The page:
Do you remember those days at school when you had to memorise your times tables, the counties of Ireland, your spellings, your teacher’s favourite poem? It seems a long time ago.
Tomorrow is the 1st of September, and my two children will go back to school. For a week now they have been taking out their school bags. Checking and double checking they have all the books on their list and the specified number of copies. Their pencil cases are filled with freshly sharpened pencils, pristine erasers and bright twistables. Everything has a name label, declaring ownership.
On the kitchen table the lunch boxes lie waiting to be filled. Upstairs new uniforms, one size bigger than last year, hang neatly pressed on hangers.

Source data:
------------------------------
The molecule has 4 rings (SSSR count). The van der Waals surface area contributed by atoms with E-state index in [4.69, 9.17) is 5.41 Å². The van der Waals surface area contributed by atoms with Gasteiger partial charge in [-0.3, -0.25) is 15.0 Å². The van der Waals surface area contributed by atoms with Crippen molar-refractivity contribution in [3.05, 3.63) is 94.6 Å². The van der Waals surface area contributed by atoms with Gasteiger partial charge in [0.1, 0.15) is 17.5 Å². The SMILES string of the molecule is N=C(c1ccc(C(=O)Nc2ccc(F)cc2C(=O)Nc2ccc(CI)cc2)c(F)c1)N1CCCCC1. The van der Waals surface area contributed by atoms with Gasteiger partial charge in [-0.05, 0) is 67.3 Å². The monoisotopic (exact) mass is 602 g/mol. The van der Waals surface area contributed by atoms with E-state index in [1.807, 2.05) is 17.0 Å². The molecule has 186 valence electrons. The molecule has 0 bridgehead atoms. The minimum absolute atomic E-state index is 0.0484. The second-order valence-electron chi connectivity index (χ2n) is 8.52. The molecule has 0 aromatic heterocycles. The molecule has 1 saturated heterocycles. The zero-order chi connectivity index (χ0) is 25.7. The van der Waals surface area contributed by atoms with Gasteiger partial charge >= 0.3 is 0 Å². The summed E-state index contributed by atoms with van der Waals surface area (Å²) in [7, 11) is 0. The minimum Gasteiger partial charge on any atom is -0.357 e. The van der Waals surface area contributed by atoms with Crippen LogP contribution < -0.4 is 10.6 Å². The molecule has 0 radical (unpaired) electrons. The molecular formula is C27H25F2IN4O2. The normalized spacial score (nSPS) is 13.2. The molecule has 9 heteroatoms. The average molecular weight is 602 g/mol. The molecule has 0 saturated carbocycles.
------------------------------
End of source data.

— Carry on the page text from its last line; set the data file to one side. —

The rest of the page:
Tomorrow after the pandemonium of getting them out in time, I will sit and listen. But the house will be silent. No howls of laughter, no shouting, no issuing of instructions. The toys too will lie silent; no having to bring home hay, the toy horse will not have to give birth to another foal, the man with the missing leg will not be taken to the hospital, the dolls will not have to get dressed, the lego will lie where it is on the floor. It has been a soap opera of events and goings on, a riot of imagination.
I love listening to their imagination run free. Deep down I know that this time to be themselves will be more valuable than anything they can learn by memorising things at school.
I will miss the both. But I will try and remember that exploration of their minds that I have been privy to for the last few weeks. Because in that time they have been who ever they have wanted to be, in what ever way they wanted to be. And that, in my opinion, is worth a whole term of school work.